Most states have financial responsibility laws requiring you to carry proof that you are able to pay for any damage or injury you may cause while driving. Auto insurance is the way that most people comply with these laws. Typically, drivers are required to carry liability insurance at some minimal limit that varies by state. Liability coverages include the following:
Bodily Injury Liability - This covers injury that you may cause to other persons. The key is that it involves you being held financially responsible for injuries to other persons because of your driving, your ownership or other use of your vehicle. This coverage does not apply to any injuries you may suffer.
Property-Damage Liability - This handles damage that you may cause to another person's property. Again, the coverage only responds when you are financially responsible for such damage and it has to be related to your driving, use or ownership of a vehicle.
Uninsured Motorist Coverage - This coverage typically pays for injury you suffer from an accident caused by an uninsured driver. "Uninsured" usually refers to a person who has no insurance; a person who can't be located ("hit and run drivers"); a person who has insurance but their insurance company is insolvent; and other situations (defined by individual state laws).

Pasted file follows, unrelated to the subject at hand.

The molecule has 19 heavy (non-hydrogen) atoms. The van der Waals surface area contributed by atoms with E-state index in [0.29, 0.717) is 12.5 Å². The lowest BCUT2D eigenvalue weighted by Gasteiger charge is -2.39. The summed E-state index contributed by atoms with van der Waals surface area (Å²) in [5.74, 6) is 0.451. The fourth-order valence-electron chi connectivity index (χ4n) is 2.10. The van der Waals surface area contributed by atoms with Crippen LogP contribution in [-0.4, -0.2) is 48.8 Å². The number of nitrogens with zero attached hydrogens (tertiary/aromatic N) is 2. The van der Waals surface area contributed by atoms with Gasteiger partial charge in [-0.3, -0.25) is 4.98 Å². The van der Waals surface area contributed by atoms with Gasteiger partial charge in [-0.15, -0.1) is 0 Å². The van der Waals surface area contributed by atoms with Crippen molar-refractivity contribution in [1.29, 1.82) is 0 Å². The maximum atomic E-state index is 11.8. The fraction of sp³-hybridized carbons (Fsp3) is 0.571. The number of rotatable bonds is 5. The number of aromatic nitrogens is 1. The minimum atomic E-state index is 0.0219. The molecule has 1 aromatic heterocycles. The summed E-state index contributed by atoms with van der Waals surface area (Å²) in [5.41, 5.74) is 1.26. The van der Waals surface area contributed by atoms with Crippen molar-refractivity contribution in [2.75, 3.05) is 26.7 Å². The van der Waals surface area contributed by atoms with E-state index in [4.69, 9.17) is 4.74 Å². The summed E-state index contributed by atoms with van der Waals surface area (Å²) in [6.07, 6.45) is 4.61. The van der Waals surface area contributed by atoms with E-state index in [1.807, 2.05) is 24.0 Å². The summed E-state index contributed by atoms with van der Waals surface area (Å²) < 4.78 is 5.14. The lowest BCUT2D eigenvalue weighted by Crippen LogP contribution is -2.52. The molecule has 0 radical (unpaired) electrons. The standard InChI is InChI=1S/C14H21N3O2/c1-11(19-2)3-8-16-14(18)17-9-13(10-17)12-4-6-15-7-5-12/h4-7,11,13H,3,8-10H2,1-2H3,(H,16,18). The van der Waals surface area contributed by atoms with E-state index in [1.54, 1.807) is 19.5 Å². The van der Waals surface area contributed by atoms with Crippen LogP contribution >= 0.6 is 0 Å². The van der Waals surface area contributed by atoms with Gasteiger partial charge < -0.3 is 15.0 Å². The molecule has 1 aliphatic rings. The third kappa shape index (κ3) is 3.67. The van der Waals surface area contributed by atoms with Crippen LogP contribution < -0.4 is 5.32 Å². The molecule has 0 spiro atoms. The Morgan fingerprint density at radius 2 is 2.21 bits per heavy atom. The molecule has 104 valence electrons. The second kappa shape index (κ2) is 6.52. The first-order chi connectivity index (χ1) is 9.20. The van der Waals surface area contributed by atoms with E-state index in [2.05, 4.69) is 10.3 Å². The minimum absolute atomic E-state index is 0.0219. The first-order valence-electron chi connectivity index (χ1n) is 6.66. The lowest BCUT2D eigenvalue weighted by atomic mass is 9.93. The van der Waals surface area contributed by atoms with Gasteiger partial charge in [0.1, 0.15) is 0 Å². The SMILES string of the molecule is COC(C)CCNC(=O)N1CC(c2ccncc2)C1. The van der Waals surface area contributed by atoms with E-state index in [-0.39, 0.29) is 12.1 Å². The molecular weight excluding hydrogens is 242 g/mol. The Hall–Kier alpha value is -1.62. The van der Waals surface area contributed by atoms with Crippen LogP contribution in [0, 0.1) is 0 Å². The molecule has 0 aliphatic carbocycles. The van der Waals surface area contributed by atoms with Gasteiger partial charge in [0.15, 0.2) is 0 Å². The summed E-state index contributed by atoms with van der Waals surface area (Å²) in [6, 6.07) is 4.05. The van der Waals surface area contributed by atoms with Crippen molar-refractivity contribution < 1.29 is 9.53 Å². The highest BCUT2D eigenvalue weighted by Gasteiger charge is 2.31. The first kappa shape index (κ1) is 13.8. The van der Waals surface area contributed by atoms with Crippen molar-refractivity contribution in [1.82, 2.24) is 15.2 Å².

Important: Payment under this coverage is controlled by the limits mandated by a state's financial responsibility or specific uninsured motorists law that often dictates what limit or limits must be sold. In some states, you may have an option to reject the coverage. Typically, the rejection must be in writing.
Underinsured Motorist Coverage - Similar to uninsured motorist, it pays for injuries caused by a driver who is inadequately insured. Example: You are seriously injured by someone carrying a bodily injury limit of $25,000, but your injuries are nearly $50,000. Your Underinsured Motorist Coverage limit is $100,000. In this instance, your policy would pay the difference between $25,000 and $50,000.